After I became an Aladura it became very easy for me to see what made this religion so popular. Some, like me, had been attracted by the music and singing. Others are drawn by the faith-healing claims to the revival meetings, which are usually held in public places. Those who have problems or desire to know the future or want help of some kind are told about prayer. In fact, prayers are offered for every conceivable thing: For barren women to have children, for market women to prosper in their trade, for the unemployed to obtain jobs, to call down evil upon ‘enemies,’ and so forth. Many are proud that this is an ‘indigenous’ movement and that it is not affiliated with any foreign faith-healing movement.
This religion spread rapidly. However, it is by no means a united organization. Many splinter groups were formed, so that today it is very difficult to give an accurate number of the different groups of the movement. Some groups have been able to establish branches in other West African countries, such as in Cameroon and as far away as Sierra Leone.
Finding the Bible’s Truth
From time to time there were unanswered questions in the back of my mind. But I did not let this hold me back from my career as a prophet in this religion. Then one day I met one of the Christian witnesses of Jehovah. I was skeptical of what he was saying and never for a moment did I think that he would be able to show me that the Bible would answer all my questions. Yet deep inside me was a yearning to know the truth.
“No,” I told him, “I don’t want to have any of your books.” However, I did agree to meet with him regularly for Bible discussions. During three months I had one shock after another as I discovered that hellfire, the inherent immortality of the human soul, Trinity, Easter, Christmas and many other doctrines of our church were not beliefs of Jesus Christ and his disciples. They were, I found, not taught in the Bible.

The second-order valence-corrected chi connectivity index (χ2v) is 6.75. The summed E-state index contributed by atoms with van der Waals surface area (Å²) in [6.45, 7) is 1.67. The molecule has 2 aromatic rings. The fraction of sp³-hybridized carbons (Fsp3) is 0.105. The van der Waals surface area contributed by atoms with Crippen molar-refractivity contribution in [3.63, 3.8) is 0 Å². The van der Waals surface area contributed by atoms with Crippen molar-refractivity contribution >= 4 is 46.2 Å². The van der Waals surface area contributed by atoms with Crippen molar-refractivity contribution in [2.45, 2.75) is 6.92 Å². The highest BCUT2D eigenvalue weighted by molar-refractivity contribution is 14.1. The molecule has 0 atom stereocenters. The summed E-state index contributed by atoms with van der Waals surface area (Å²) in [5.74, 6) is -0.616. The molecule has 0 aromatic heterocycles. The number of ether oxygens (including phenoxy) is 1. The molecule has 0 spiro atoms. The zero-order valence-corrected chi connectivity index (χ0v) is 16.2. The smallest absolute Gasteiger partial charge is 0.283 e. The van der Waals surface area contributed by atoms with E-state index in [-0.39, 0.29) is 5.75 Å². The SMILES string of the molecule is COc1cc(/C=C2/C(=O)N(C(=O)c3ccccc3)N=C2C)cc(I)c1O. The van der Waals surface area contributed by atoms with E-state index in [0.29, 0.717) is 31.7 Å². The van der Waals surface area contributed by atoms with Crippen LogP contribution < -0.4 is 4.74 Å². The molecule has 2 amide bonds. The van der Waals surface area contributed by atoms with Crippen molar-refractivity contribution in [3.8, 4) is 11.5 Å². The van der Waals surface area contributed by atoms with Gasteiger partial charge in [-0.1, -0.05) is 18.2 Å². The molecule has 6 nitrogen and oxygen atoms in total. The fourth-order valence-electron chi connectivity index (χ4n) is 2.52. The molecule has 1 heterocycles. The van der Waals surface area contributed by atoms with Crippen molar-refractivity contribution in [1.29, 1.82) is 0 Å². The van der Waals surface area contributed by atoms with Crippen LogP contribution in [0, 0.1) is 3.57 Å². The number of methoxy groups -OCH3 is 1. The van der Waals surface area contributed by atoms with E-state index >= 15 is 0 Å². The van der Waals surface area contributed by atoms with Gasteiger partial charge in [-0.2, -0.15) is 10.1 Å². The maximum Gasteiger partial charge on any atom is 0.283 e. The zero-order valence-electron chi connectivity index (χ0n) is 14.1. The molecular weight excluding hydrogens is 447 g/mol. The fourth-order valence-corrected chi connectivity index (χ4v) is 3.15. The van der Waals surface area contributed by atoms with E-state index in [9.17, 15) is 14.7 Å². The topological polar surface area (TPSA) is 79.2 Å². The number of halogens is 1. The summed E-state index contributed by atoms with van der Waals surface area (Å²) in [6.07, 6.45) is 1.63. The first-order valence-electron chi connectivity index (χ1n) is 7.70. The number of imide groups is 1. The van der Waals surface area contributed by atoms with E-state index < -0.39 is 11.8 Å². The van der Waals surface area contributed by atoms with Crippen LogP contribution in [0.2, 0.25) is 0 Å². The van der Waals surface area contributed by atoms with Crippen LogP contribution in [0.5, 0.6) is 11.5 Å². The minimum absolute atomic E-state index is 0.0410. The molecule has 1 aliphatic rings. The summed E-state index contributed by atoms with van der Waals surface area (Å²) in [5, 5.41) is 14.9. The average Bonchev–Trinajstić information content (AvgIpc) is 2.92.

Now I had many doubts in my mind concerning the Aladura belief. I met with many of the other prophets, but no satisfactory answers were given to my questions. For example, to one of them I said: “I remember reading in a magazine that one former member of our church had accused us of ‘seducing women worshipers, fleecing the innocent of their money and of all kinds of spiritual deception.’ This same man added: ‘The spirit of God does not worry people, throwing them down on the floor in paroxysms of gyrations.’ I know some of these things to be true. Now what do you have to say?”
My question was answered by vague comments, and no Bible scriptures were given. I became convinced that the Christian witnesses of Jehovah must have the truth.
Contrast in Meetings